Oculus Rift
Oculus Rift
  • HTC Vive: At $799.99 you’ll get room-scale VR and the best hardware available.
HTC Vive
HTC Vive

Tethered Console Headset: Currently, the only player in this category is Playstation VR (PSVR).  This form factor is the second most affordable since it leverages a gaming console that typically runs between $300 to $400 plus the cost of the headset. For PSVR, you’ll have to fork out $399.99 for the HMD, which will set you back about $750 for a basic PSVR setup. Pick yours up here.

Playstation VR
Playstation VR

AR Headsets:

Untethered AR Headsets/Devices: Most are in development, and all are untethered. AR is in its early stages. The tech is promising, but the cost it through the roof. Google Glasses are still being sold on Amazon.com by 3rd part sellers for $1k+, and Microsoft’s HoloLens is up for sale to developers for $3k.

  • Microsoft HoloLens: If you have $3k burning a hole in your pocket you can join the HoloLens Community and wait for an invite to purchase the development version that’s already shipping.
Microsoft HoloLens
Microsoft HoloLens
  • Google Glass: This product isn’t available to the public. Google recently ended it’s public beta, but still claims to be committed to its development. This isn’t a surprise, although it’s a neat little gadget it’s closer to a smartwatch than an AR device. It didn’t quite hit the mark.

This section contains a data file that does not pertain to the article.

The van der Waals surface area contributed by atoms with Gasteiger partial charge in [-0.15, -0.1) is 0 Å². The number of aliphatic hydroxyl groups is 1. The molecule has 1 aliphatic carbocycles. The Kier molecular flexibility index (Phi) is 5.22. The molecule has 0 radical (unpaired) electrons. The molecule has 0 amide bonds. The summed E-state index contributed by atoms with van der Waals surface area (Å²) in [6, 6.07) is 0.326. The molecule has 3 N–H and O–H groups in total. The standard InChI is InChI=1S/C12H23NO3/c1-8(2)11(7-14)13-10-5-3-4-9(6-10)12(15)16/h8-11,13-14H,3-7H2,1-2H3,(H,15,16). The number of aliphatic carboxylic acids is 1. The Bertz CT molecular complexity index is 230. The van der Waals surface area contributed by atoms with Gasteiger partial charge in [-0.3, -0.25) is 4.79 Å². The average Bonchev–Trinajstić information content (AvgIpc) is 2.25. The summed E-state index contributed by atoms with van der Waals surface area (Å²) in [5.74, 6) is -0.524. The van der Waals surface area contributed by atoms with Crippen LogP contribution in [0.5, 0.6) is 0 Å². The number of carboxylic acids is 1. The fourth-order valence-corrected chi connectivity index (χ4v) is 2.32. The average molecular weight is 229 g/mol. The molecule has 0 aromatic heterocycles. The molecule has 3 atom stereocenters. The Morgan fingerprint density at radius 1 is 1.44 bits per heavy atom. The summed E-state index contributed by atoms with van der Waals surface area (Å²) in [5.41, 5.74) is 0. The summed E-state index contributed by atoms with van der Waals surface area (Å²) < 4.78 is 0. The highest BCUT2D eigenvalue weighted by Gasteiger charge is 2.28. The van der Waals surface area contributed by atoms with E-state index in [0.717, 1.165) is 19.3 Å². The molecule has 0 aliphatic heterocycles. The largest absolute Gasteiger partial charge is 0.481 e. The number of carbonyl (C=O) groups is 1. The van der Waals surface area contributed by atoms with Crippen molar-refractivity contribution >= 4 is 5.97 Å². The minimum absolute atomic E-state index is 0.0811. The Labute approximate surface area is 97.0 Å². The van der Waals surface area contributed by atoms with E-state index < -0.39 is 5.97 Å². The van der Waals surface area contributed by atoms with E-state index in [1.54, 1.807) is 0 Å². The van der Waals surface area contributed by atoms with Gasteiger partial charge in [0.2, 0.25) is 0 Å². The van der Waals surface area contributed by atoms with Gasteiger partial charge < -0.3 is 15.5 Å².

Google Glass
Google Glass
  • Samsung Gear Blink (or Smart Contact Lense): This past week Samsung filed a patent for a smart contact lens, almost certainly for an Augmented Reality contact lens. This is a good indicator where AR technology is trending, and possibly VR.
Samsung Smart Contact Lens
Samsung Smart Contact Lens

 

Why would someone want VR/AR?

The gaming industry has been the principal motivator moving this tech forward, but there are plenty of other industries that stand to gain from a broader reaching and a more affordable VR/AR market. Chances are you’re not a gamer, but you’re reading this. In that regard, I’m sure you can answer this question, to some extent, on your own. Nevertheless, here are some non-gaming examples:

Medical: Surgical procedures are being live streamed in 360 VR video, med students study the body from the inside out and practice surgical procedures in VR, and augmented reality helps diagnose patients. I’m not talking about the future; this is right now. Imagine what’s next.

Education: From teaching aids to field trips, VR and AR might already be supplementing your child’s education. Currently, the low cost of Google Cardboard provides a compelling and budget friendly way to enhance education for nearly any institution. Learning in an immersive environment is extremely beneficial, and will help close knowledge gaps – especially for children with disabilities and low-income neighborhoods.

Automotive: Augmented windshields to VR test drives. Customers can browse cars from their home and take a car for a spin, and when it breaks down, they can open the hood and have the car tell them what’s wrong.

https://twitter.com/Dogma360/status/716574977680609280